You can also go online. There are many many supportive communities, with experienced families and professionals, all offering advice and support. 

Our Facebook communities are: AssistiveWare's Family members AAC community, and AssistiveWare's Teachers and therapists AAC community.

Which strategies for alternative and augmentative communication work best?

AAC incorporates all the tools and strategies a person can use to communicate when they are not able to speak.

Would the potential AAC user prefer or benefit from an Unaided forms of AAC, such as gestures, facial expression or sign language?

Or would they benefit from an Aided form of AAC such as choice cards, symbol boards, or high-tech tools (eg. Speech generating devices, AAC app on an iPad, etc.)?

A potential AAC user can also use a symbol-based AAC system or a text-based AAC system.

An AAC system may be can be based around typing text with a keyboard. This is generally for a person who cannot speak, but has developed or retained effective literacy skills. 

Proloquo4Text, AssistiveWare's text-based AAC app.

Many people who cannot speak may not have yet developed literacy skills. In this case, we provide symbol-based AAC that uses photos, pictures or symbols.

Proloquo2Go, augmentative and alternative communication app, homepage with 11x7 grid
Proloquo2Go, AssistiveWare's symbol-based AAC app

Can AAC help?

AAC will benefit any person who cannot communicate effectively using verbal speech alone.

So perhaps ask these questions:

  • Is the person able to speak?
  • Is speech able to be understood by others?
  • Is the person experiencing frustration when not understood by others?
  • Does the person have many ideas that they cannot convey with speech?
  • Are there variations or fluctuations in the person’s ability to use speech effectively?
  • What other ways do they have to communicate?
  • What other tools do they have to learn to request, comment, express opinions, ask questions, share stories and experiences, and have conversations?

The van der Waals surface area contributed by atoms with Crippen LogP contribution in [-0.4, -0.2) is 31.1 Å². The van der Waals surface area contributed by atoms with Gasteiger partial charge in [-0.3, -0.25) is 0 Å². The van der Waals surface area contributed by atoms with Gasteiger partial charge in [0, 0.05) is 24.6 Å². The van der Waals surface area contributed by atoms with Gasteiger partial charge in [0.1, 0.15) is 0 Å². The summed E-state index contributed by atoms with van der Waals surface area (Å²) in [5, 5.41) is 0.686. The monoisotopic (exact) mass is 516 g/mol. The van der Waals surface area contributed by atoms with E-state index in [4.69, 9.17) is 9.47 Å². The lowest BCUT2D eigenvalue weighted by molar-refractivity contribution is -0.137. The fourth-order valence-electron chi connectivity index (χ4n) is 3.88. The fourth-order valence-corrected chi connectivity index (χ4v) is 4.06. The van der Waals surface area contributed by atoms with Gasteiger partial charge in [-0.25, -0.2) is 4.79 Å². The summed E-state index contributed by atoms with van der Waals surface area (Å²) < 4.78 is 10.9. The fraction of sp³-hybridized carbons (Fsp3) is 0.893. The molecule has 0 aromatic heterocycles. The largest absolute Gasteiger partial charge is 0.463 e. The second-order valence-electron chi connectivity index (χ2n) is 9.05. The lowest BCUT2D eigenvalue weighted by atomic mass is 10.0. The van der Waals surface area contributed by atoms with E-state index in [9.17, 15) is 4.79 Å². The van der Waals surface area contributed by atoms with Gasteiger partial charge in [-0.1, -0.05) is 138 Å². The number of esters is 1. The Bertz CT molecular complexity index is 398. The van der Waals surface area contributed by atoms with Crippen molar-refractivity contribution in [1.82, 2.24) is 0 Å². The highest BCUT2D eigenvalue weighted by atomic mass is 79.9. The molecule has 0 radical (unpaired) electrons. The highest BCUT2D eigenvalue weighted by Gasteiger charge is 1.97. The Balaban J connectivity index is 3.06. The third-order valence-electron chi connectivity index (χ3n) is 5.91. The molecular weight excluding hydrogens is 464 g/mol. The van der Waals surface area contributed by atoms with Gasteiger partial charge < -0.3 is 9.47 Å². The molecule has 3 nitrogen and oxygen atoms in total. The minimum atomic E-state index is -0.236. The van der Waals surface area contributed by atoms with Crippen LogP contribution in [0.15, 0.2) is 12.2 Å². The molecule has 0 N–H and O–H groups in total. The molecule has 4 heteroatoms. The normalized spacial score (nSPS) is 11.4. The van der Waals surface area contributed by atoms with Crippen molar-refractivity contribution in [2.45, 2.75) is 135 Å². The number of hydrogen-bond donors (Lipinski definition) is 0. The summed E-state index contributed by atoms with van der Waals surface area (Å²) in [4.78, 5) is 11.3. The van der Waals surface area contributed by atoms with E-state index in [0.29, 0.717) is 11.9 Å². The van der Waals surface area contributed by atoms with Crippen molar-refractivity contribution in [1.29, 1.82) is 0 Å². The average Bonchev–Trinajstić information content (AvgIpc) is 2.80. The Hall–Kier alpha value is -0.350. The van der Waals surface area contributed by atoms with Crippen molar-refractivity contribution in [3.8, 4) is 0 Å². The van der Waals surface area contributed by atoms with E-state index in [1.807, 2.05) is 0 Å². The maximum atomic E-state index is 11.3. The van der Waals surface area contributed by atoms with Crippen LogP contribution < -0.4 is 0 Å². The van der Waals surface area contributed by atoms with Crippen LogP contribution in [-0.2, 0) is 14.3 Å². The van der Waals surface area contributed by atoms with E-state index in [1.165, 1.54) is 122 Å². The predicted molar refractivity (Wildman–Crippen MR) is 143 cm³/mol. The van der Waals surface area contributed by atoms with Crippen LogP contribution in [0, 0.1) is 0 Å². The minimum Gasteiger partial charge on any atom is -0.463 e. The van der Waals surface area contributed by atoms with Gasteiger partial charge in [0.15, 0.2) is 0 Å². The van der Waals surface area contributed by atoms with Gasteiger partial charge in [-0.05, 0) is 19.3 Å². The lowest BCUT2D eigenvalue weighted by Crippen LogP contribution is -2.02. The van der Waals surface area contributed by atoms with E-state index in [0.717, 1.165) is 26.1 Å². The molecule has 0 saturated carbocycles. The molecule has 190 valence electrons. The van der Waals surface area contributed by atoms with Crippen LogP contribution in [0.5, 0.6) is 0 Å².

• Does the person struggle with receptive language? Is their language development still emerging? Could a model of visual communication support the person’s receptive language development?

Consider these questions. Decide how AAC could be beneficial. Now make positive steps to support the implementation of AAC.

Getting better at AAC

We will learn many things about communication and AAC during this journey.  There are many steps and paths to take. Each can lead to successful communication for a person with little or no speech.

If you wish to see where you are in the AAC journey, to make plans to support change and progress, please use our Learn AAC Guide.  This may help you to consider selecting the  right AAC system for a person, getting set up for AAC and then helping to build language and real communication.

If you have decided you need symbol-based AAC, your first step may be the symbol-based AAC page.

If you have decided you need text-based AAC, our articles about text-based AAC may help you get started.

Good luck, please reach out to our support team if you need any help along the way!

The AssistiveWare Team

References and links